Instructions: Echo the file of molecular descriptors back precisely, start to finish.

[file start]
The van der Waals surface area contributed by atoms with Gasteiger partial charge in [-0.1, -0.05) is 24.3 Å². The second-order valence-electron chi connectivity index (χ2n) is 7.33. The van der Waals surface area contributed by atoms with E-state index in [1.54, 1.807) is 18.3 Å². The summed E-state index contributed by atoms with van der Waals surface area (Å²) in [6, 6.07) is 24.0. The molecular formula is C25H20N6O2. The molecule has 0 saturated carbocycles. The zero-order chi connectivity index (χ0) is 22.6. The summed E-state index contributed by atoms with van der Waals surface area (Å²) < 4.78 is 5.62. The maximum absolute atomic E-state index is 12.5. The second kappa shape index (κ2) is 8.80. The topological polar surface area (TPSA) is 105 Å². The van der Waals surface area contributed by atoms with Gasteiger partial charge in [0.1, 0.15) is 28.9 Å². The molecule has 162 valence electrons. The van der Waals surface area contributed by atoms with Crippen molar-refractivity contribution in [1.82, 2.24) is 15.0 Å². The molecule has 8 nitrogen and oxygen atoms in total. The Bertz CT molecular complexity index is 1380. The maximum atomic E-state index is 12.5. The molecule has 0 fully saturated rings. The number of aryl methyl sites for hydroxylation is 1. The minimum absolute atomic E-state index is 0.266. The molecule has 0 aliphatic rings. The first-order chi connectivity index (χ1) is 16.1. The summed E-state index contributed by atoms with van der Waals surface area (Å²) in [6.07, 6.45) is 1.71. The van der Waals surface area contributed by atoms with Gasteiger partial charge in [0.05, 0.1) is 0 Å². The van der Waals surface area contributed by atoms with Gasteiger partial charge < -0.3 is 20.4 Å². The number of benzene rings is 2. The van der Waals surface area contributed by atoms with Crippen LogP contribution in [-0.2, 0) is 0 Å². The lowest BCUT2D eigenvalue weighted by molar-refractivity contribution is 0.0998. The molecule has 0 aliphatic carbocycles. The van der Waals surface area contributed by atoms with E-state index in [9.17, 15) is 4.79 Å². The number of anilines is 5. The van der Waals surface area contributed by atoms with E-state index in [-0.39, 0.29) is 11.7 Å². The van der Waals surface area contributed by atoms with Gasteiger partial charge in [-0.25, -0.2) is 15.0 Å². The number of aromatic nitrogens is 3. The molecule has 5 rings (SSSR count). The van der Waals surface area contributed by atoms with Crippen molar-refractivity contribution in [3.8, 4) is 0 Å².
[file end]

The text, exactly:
The van der Waals surface area contributed by atoms with Gasteiger partial charge in [-0.1, -0.05) is 24.3 Å². The second-order valence-electron chi connectivity index (χ2n) is 7.33. The van der Waals surface area contributed by atoms with E-state index in [1.54, 1.807) is 18.3 Å². The summed E-state index contributed by atoms with van der Waals surface area (Å²) in [6, 6.07) is 24.0. The molecular formula is C25H20N6O2. The molecule has 0 saturated carbocycles. The zero-order chi connectivity index (χ0) is 22.6. The summed E-state index contributed by atoms with van der Waals surface area (Å²) < 4.78 is 5.62. The maximum absolute atomic E-state index is 12.5. The second kappa shape index (κ2) is 8.80. The topological polar surface area (TPSA) is 105 Å². The van der Waals surface area contributed by atoms with Gasteiger partial charge in [0.1, 0.15) is 28.9 Å². The molecule has 162 valence electrons. The van der Waals surface area contributed by atoms with Crippen molar-refractivity contribution in [1.82, 2.24) is 15.0 Å². The molecule has 8 nitrogen and oxygen atoms in total. The Bertz CT molecular complexity index is 1380. The maximum atomic E-state index is 12.5. The molecule has 0 fully saturated rings. The number of aryl methyl sites for hydroxylation is 1. The minimum absolute atomic E-state index is 0.266. The molecule has 0 aliphatic rings. The first-order chi connectivity index (χ1) is 16.1. The summed E-state index contributed by atoms with van der Waals surface area (Å²) in [6.07, 6.45) is 1.71. The van der Waals surface area contributed by atoms with Gasteiger partial charge in [0.05, 0.1) is 0 Å². The van der Waals surface area contributed by atoms with Gasteiger partial charge < -0.3 is 20.4 Å². The number of benzene rings is 2. The van der Waals surface area contributed by atoms with Crippen LogP contribution in [-0.2, 0) is 0 Å². The lowest BCUT2D eigenvalue weighted by molar-refractivity contribution is 0.0998. The molecule has 0 aliphatic carbocycles. The van der Waals surface area contributed by atoms with E-state index in [9.17, 15) is 4.79 Å². The number of anilines is 5. The van der Waals surface area contributed by atoms with E-state index in [-0.39, 0.29) is 11.7 Å². The van der Waals surface area contributed by atoms with Gasteiger partial charge in [-0.25, -0.2) is 15.0 Å². The number of aromatic nitrogens is 3. The molecule has 5 rings (SSSR count). The van der Waals surface area contributed by atoms with Crippen molar-refractivity contribution in [3.8, 4) is 0 Å².